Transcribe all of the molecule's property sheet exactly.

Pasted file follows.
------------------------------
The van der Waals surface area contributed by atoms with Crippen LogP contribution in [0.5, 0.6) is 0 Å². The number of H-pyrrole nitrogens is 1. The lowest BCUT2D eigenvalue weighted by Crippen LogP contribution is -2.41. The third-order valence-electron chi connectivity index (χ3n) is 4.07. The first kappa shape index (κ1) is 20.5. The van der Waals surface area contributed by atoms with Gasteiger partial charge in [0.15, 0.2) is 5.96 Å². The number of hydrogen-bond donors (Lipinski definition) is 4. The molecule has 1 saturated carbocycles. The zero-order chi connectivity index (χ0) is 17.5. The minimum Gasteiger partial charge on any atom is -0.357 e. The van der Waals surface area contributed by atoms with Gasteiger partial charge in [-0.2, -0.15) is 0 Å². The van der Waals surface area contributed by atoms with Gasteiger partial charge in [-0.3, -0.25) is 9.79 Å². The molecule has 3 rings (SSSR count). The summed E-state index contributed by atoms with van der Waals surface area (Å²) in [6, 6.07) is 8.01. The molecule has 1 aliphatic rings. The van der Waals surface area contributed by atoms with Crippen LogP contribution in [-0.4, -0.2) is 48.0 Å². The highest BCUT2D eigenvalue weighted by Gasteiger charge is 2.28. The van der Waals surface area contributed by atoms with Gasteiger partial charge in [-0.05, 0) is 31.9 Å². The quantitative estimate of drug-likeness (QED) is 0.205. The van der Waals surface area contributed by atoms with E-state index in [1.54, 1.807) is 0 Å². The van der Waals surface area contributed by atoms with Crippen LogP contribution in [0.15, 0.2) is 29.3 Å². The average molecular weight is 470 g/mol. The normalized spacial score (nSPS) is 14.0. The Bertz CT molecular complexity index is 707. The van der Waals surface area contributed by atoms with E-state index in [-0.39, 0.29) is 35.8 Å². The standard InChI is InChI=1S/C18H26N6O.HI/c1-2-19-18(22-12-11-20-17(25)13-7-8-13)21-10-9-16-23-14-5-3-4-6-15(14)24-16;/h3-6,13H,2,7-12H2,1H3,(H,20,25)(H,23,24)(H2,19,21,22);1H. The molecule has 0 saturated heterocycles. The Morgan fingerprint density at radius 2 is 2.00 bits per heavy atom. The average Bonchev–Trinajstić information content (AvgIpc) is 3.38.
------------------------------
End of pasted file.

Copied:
The van der Waals surface area contributed by atoms with Crippen LogP contribution in [0.5, 0.6) is 0 Å². The number of H-pyrrole nitrogens is 1. The lowest BCUT2D eigenvalue weighted by Crippen LogP contribution is -2.41. The third-order valence-electron chi connectivity index (χ3n) is 4.07. The first kappa shape index (κ1) is 20.5. The van der Waals surface area contributed by atoms with Gasteiger partial charge in [0.15, 0.2) is 5.96 Å². The number of hydrogen-bond donors (Lipinski definition) is 4. The molecule has 1 saturated carbocycles. The zero-order chi connectivity index (χ0) is 17.5. The minimum Gasteiger partial charge on any atom is -0.357 e. The van der Waals surface area contributed by atoms with Gasteiger partial charge in [-0.2, -0.15) is 0 Å². The van der Waals surface area contributed by atoms with Gasteiger partial charge in [-0.3, -0.25) is 9.79 Å². The molecule has 3 rings (SSSR count). The summed E-state index contributed by atoms with van der Waals surface area (Å²) in [6, 6.07) is 8.01. The molecule has 1 aliphatic rings. The van der Waals surface area contributed by atoms with Crippen LogP contribution in [-0.4, -0.2) is 48.0 Å². The highest BCUT2D eigenvalue weighted by Gasteiger charge is 2.28. The van der Waals surface area contributed by atoms with Gasteiger partial charge in [-0.05, 0) is 31.9 Å². The quantitative estimate of drug-likeness (QED) is 0.205. The van der Waals surface area contributed by atoms with E-state index in [1.54, 1.807) is 0 Å². The van der Waals surface area contributed by atoms with Crippen LogP contribution in [0.15, 0.2) is 29.3 Å². The average molecular weight is 470 g/mol. The normalized spacial score (nSPS) is 14.0. The Bertz CT molecular complexity index is 707. The van der Waals surface area contributed by atoms with E-state index in [-0.39, 0.29) is 35.8 Å². The standard InChI is InChI=1S/C18H26N6O.HI/c1-2-19-18(22-12-11-20-17(25)13-7-8-13)21-10-9-16-23-14-5-3-4-6-15(14)24-16;/h3-6,13H,2,7-12H2,1H3,(H,20,25)(H,23,24)(H2,19,21,22);1H. The molecule has 0 saturated heterocycles. The Morgan fingerprint density at radius 2 is 2.00 bits per heavy atom. The average Bonchev–Trinajstić information content (AvgIpc) is 3.38.